History of Cancer Alley

 

" Something is rotten in the state of Louisiana. It is the stretch along the Mississippi River between Baton Rouge and just south of New Orleans. Locals call it Cancer Alley" Barbara Koeppel, The Nation

 

A specific region of the lower Mississippi River has become widely recognized for the cases of environmental health injustices. Cancer Alley is located along the River between Baton Rouge and New Orleans. Prior to the arrivals of the industrial plants in the 18th and 19th centuries, cotton and sugarcane plantations dominated the area (Berry, 2001). Petrochemical plants and refineries began to take over the area in the early 20th century. In 1909, Standard Oil (now Exxon) established a refinery in Baton Rouge and industries improved the economy of the communities. However, the prosperity came at the cost of the community’s health. According to the Louisiana Office of Conservation in the 1980’s, the oil refineries were leaching toxic chemicals into the “fertile rice belt in Cajun country” and local groundwater (Berry, 2001).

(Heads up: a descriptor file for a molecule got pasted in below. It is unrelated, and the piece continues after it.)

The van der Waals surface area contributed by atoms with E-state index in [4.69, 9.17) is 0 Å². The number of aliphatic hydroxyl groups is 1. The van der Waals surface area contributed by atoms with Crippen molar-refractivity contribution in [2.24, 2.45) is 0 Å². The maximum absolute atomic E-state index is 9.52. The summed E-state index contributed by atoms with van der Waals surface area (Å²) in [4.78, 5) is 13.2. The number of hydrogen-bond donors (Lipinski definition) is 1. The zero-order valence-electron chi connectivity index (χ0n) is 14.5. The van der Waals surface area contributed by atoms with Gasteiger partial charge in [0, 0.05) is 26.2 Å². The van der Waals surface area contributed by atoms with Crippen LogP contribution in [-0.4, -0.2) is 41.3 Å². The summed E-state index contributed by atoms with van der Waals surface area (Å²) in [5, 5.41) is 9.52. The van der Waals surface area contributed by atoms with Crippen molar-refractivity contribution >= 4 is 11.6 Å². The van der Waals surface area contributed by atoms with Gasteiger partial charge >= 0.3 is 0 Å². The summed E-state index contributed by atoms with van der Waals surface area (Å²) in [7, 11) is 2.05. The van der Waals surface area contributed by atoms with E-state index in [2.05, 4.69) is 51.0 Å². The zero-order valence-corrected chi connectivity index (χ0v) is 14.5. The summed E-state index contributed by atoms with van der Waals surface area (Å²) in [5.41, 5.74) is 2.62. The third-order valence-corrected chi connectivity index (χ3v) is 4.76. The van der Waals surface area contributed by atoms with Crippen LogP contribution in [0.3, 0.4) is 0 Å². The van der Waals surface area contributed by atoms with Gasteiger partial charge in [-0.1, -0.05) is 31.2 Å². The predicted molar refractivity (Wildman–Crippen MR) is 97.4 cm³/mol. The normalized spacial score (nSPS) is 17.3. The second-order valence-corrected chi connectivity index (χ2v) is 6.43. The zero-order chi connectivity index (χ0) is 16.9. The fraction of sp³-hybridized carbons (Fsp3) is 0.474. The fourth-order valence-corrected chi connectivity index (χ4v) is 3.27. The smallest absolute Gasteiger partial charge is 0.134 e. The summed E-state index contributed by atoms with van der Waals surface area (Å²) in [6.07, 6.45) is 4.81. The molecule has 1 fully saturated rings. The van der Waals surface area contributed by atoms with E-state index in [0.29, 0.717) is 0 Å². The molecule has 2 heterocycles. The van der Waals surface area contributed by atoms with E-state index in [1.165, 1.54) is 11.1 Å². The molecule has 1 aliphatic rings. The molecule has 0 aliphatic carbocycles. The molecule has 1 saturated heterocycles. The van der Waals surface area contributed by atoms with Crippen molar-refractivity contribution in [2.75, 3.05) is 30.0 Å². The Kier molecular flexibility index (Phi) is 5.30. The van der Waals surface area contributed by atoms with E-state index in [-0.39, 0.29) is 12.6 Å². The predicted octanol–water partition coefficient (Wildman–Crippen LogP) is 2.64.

Community activists in the 1980s coined the term Cancer Alley, which refers to the health effects suspected to be caused by the chemical, nuclear, and petrochemical plants located in the communities along the lower Mississippi River. These communities are exposed regularly to high levels of toxic emissions that are associated with various types of cancers, birth defects, asthma, and bronchitis (Koeppel, 1999).